Last summer we insured a special kind of festival, one aimed specifically at dogs. Unfortunately, the weekend it was due to fall on, was forecast temperatures of 30 degrees and beyond. So, with concerns for animal and human visitors alike, it was ultimately deemed unsafe for the show to continue. The moment we were made aware of the situation by our client, we ensured we worked alongside them every step of the way to try and make it possible for the festival to continue.
Making a decision like this requires us to consider a variety of different factors, to analyse and agree on the best possible outcome. It’s a hard call to make so it’s important that everything is considered from journey times to the walk between the car park and festival, to how long the queues are likely to be. As soon as we discovered the potential high temperatures were likely to affect the event, we began to look at ways to adapt the show to ensure the wellbeing of all visitors, canine or otherwise, as they are of paramount importance.
To protect them in the best possible way, we needed to evaluate how the heat would pose a risk to individuals and then look at potential ways to minimise it. Some solutions we discussed included installing a greater number of water stations to keep people and pooches well hydrated; as well as posting more first aiders around the festival to keep response times low for any potential emergencies.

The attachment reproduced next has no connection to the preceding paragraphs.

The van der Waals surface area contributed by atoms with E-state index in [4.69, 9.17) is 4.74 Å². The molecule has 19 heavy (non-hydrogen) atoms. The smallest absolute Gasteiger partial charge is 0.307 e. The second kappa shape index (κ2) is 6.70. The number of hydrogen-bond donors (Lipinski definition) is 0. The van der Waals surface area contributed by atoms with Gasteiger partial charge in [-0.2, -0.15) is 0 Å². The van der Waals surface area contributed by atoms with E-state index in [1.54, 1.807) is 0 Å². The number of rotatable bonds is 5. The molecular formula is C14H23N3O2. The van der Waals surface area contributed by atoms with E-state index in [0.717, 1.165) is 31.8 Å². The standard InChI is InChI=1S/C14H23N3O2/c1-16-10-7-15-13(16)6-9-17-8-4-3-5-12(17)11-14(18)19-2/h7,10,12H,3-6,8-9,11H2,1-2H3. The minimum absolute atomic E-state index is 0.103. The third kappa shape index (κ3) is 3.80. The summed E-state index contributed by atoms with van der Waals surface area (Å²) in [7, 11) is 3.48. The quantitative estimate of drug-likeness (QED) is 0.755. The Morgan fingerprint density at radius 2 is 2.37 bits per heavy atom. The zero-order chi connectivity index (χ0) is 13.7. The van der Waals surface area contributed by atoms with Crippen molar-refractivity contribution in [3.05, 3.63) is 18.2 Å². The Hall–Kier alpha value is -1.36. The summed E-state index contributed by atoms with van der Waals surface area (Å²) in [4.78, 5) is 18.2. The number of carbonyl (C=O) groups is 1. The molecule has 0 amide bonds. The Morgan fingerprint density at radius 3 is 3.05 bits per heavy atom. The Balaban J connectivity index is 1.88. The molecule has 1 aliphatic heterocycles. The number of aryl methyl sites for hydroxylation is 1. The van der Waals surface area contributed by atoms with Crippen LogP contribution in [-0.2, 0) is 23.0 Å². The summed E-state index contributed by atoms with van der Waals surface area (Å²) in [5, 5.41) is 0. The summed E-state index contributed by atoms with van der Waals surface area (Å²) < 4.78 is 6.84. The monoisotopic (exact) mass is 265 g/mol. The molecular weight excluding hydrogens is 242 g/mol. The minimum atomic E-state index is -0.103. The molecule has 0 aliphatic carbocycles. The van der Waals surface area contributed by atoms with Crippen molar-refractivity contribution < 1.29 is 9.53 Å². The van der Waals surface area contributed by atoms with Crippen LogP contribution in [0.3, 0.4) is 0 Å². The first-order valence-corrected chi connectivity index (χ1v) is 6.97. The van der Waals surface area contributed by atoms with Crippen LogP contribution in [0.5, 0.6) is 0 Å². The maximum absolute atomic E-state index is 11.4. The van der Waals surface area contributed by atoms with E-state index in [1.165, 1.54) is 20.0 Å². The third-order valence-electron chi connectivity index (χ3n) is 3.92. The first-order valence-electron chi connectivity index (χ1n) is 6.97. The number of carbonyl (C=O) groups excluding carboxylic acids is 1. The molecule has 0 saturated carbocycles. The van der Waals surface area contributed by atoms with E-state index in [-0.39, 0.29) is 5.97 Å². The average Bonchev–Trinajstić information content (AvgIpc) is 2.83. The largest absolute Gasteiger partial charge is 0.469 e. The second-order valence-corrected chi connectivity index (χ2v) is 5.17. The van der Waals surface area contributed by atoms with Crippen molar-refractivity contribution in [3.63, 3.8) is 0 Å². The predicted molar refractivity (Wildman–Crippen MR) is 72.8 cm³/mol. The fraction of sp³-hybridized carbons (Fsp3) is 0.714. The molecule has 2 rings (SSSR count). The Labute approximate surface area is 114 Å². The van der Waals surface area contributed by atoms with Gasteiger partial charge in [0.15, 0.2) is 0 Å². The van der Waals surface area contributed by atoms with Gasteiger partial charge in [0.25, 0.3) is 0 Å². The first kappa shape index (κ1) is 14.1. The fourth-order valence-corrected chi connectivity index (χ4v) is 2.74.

Despite the efforts in the run up, health and safety officials still deemed it unsafe to continue with the festival and recommended our client not go ahead with it. Making the call to cancel an event for adverse weather is always a difficult one to make. High temperatures are rarely considered a serious threat to festivals and outdoor events (many organisers would welcome it!), however as you have read here, it has the potential to be just as devastating as thunderstorms or high winds for an event.
If you are organising any event with a potential to be affected by adverse weather or have any questions please don’t hesitate to get in touch with me at email@example.com or call on 01732 757619.